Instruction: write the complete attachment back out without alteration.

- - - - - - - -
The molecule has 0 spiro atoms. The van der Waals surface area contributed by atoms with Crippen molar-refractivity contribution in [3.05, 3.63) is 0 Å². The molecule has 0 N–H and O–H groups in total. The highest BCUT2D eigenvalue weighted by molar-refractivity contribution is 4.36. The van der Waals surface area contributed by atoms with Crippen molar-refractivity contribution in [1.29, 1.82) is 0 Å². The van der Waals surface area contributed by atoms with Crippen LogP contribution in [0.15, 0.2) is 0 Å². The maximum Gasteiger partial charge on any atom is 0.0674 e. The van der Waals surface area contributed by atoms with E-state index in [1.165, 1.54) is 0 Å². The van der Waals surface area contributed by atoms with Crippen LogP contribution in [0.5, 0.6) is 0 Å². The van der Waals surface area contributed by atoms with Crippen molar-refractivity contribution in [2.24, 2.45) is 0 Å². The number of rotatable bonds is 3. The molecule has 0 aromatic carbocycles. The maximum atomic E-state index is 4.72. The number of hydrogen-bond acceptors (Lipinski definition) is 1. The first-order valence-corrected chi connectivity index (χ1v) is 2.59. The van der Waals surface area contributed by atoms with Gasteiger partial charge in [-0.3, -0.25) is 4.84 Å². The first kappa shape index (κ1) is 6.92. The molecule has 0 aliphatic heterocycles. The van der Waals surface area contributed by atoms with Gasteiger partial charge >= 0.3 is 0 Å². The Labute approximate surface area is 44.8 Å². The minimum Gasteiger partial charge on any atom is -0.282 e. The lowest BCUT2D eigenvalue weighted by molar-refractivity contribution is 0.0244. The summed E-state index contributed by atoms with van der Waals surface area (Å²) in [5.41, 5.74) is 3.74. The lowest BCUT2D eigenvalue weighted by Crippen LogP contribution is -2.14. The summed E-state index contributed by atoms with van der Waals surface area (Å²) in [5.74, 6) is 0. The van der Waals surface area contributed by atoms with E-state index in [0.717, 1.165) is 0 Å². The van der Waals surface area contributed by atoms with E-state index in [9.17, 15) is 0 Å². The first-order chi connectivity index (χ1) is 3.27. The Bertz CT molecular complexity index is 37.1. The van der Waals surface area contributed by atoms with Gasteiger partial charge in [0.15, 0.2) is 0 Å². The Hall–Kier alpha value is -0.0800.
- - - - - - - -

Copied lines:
The molecule has 0 spiro atoms. The van der Waals surface area contributed by atoms with Crippen molar-refractivity contribution in [3.05, 3.63) is 0 Å². The molecule has 0 N–H and O–H groups in total. The highest BCUT2D eigenvalue weighted by molar-refractivity contribution is 4.36. The van der Waals surface area contributed by atoms with Crippen molar-refractivity contribution in [1.29, 1.82) is 0 Å². The van der Waals surface area contributed by atoms with Crippen LogP contribution in [0.15, 0.2) is 0 Å². The maximum Gasteiger partial charge on any atom is 0.0674 e. The van der Waals surface area contributed by atoms with E-state index in [1.165, 1.54) is 0 Å². The van der Waals surface area contributed by atoms with Crippen LogP contribution in [0.5, 0.6) is 0 Å². The van der Waals surface area contributed by atoms with Crippen molar-refractivity contribution in [2.24, 2.45) is 0 Å². The number of rotatable bonds is 3. The molecule has 0 aromatic carbocycles. The maximum atomic E-state index is 4.72. The number of hydrogen-bond acceptors (Lipinski definition) is 1. The first-order valence-corrected chi connectivity index (χ1v) is 2.59. The van der Waals surface area contributed by atoms with Gasteiger partial charge in [-0.3, -0.25) is 4.84 Å². The first kappa shape index (κ1) is 6.92. The molecule has 0 aliphatic heterocycles. The van der Waals surface area contributed by atoms with Gasteiger partial charge >= 0.3 is 0 Å². The Labute approximate surface area is 44.8 Å². The minimum Gasteiger partial charge on any atom is -0.282 e. The lowest BCUT2D eigenvalue weighted by molar-refractivity contribution is 0.0244. The summed E-state index contributed by atoms with van der Waals surface area (Å²) in [5.41, 5.74) is 3.74. The lowest BCUT2D eigenvalue weighted by Crippen LogP contribution is -2.14. The summed E-state index contributed by atoms with van der Waals surface area (Å²) in [5.74, 6) is 0. The van der Waals surface area contributed by atoms with E-state index in [0.717, 1.165) is 0 Å². The van der Waals surface area contributed by atoms with E-state index in [9.17, 15) is 0 Å². The first-order chi connectivity index (χ1) is 3.27. The Bertz CT molecular complexity index is 37.1. The van der Waals surface area contributed by atoms with Gasteiger partial charge in [0.15, 0.2) is 0 Å². The Hall–Kier alpha value is -0.0800.